A year ago, I purchased a gatekeepers cottage kit from the Stuart Walker’s range of laser cut buildings.  I was hoping that this kit would be a close facsimile to the gatekeeper cottages at Wagga.  Well, as to prove Sod’s law, none of the cottages are close to the kit.  Tony’s pictures of the Edward Street cottage seems to show a weatherboard building.  Whilst Tony's image of the Urana Street is also indistinct, access to the 1971 aerial view (courtesy of Wagga Council Intramaps) shows the  cottage at Urana Street, and Docker street look essentially the same.    As I do have some images of  Docker Street, Urana street will be built to the same design.    Wagga Council Intramaps also show the shape and size of the Edward Street cottage.   I don’t have plans for any of these, so I will be checking out a lot of books for photos of similar cottages.  Best Street’s cottage offers the best (pun intended) opportunity for an accurate model.  Peter, from the Wagga Railway Historical group provided me with plans for the Best Street cottage, and I have more pictures than I have shown here

No discussion of the gatekeepers cottages would be complete without reference to the gates.  Well, last week, a couple of pictures were given to me by Max B, showing the Edward Street crossing with manual boom gates.  These gates were controlled by a signal box.  Whilst I do not have any interior views, the gatekeeper would receive bell codes from trains departing Wagga, and Bomen.  The gatekeeper would then work the gates, and clear the signals protecting the crossing.  

Two views of the Edward Street crossing, taken in the 1950s, possibly 1959, but I am guessing by the design of the cars.  The signal box was removed in 1959, although the relay hut visible on the LHS of the picture, lasted until the crossing was abolished in the 1979.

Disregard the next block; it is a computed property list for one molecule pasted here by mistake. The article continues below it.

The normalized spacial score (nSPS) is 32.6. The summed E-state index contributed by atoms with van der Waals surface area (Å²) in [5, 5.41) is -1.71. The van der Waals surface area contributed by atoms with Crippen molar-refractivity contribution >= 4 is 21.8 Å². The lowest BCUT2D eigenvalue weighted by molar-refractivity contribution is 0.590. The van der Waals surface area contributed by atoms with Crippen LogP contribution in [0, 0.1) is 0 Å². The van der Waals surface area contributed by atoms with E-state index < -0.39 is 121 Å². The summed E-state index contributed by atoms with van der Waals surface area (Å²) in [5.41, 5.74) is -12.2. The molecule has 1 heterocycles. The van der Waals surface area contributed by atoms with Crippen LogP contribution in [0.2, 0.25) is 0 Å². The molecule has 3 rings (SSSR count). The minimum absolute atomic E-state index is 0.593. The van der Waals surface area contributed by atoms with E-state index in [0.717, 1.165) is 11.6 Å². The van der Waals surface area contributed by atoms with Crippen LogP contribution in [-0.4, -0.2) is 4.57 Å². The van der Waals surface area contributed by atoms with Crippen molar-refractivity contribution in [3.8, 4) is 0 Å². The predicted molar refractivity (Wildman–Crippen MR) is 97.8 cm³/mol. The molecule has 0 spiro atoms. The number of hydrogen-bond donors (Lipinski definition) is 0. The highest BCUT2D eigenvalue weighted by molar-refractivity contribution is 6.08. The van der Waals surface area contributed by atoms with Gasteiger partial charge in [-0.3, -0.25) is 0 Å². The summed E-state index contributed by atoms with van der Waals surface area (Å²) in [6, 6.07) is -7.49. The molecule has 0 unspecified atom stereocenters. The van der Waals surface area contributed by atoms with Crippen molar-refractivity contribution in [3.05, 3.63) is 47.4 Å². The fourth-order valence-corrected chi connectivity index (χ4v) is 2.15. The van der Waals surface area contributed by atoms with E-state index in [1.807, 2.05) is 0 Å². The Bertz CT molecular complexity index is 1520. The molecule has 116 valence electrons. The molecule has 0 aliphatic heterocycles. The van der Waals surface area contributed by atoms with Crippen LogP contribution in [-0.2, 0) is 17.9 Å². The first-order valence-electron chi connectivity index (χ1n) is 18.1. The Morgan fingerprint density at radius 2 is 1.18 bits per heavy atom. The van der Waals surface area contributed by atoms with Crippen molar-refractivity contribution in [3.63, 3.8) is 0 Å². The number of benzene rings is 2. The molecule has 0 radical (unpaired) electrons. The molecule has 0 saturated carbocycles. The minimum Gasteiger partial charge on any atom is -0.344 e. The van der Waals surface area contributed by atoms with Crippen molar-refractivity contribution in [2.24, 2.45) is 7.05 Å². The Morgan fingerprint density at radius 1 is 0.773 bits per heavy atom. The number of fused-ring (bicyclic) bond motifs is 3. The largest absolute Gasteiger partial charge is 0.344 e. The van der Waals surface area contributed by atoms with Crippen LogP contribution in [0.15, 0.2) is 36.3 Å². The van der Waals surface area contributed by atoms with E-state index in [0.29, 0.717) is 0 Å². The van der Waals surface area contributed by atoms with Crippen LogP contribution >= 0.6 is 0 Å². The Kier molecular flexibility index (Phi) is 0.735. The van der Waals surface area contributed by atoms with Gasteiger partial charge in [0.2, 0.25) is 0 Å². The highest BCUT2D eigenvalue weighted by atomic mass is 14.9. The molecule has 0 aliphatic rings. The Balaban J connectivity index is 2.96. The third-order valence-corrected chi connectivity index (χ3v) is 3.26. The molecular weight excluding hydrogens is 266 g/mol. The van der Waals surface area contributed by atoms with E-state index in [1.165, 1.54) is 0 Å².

The manual crossing was abolished 27/10/1959, and replaced with automatic lights, and bells.  In the Wagga Wagga Daily Advertiser on the 31/10/1959, had an article describing the experience of a Train driver, John Weisback, who was driving his engine to and from Bomen on the 29th.  His comments were that the new bells and lights were dangerous.  At 9:15am, he narrowly missed a car by 3 foot, and at 4:15pm, taking the engine back, a young boy on a pushbike rode straight through, and only missed the engine by a few seconds.  He asked the question why were no booms installed – as they were at Illabo, Bethungra, and Docker Streets.  (These words were prophetic – not only were booms never installed in the subsequent 20 years of operation, the crossing was the site of many fatalities)
Now the article gives me a hint that there was a loco stabled at Wagga overnight.  I don’t know if it was heading to Junee for a light service, or was it heading to Bomen, to undertake the shunting at the Bomen abattoirs?  If it was the latter, when did this stop?  I know that the Meatworks siding was shunted by mainline trains in the 1980s.  If there was a local shunter in around 1970 time period, that would add much to an operation session.

Research is often frustrating, but ultimately rewarding.

Saturday, 16 February 2019

Intercapital Daylight, and RUB sets

Intercapital Daylight